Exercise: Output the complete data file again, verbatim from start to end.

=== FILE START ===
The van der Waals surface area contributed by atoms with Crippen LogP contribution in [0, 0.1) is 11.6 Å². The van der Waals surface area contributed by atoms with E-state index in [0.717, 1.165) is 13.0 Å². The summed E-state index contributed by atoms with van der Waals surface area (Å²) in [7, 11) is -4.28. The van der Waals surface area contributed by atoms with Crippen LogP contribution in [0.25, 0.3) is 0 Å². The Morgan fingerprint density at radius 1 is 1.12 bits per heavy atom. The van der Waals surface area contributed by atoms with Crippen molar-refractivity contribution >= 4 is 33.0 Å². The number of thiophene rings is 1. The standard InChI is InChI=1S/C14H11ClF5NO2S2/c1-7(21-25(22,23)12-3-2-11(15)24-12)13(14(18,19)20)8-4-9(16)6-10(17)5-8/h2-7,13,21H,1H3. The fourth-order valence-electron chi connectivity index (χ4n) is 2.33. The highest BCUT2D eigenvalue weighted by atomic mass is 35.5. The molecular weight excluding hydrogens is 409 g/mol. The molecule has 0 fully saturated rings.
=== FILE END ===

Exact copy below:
The van der Waals surface area contributed by atoms with Crippen LogP contribution in [0, 0.1) is 11.6 Å². The van der Waals surface area contributed by atoms with E-state index in [0.717, 1.165) is 13.0 Å². The summed E-state index contributed by atoms with van der Waals surface area (Å²) in [7, 11) is -4.28. The van der Waals surface area contributed by atoms with Crippen LogP contribution in [0.25, 0.3) is 0 Å². The Morgan fingerprint density at radius 1 is 1.12 bits per heavy atom. The van der Waals surface area contributed by atoms with Crippen molar-refractivity contribution >= 4 is 33.0 Å². The number of thiophene rings is 1. The standard InChI is InChI=1S/C14H11ClF5NO2S2/c1-7(21-25(22,23)12-3-2-11(15)24-12)13(14(18,19)20)8-4-9(16)6-10(17)5-8/h2-7,13,21H,1H3. The fourth-order valence-electron chi connectivity index (χ4n) is 2.33. The highest BCUT2D eigenvalue weighted by atomic mass is 35.5. The molecular weight excluding hydrogens is 409 g/mol. The molecule has 0 fully saturated rings.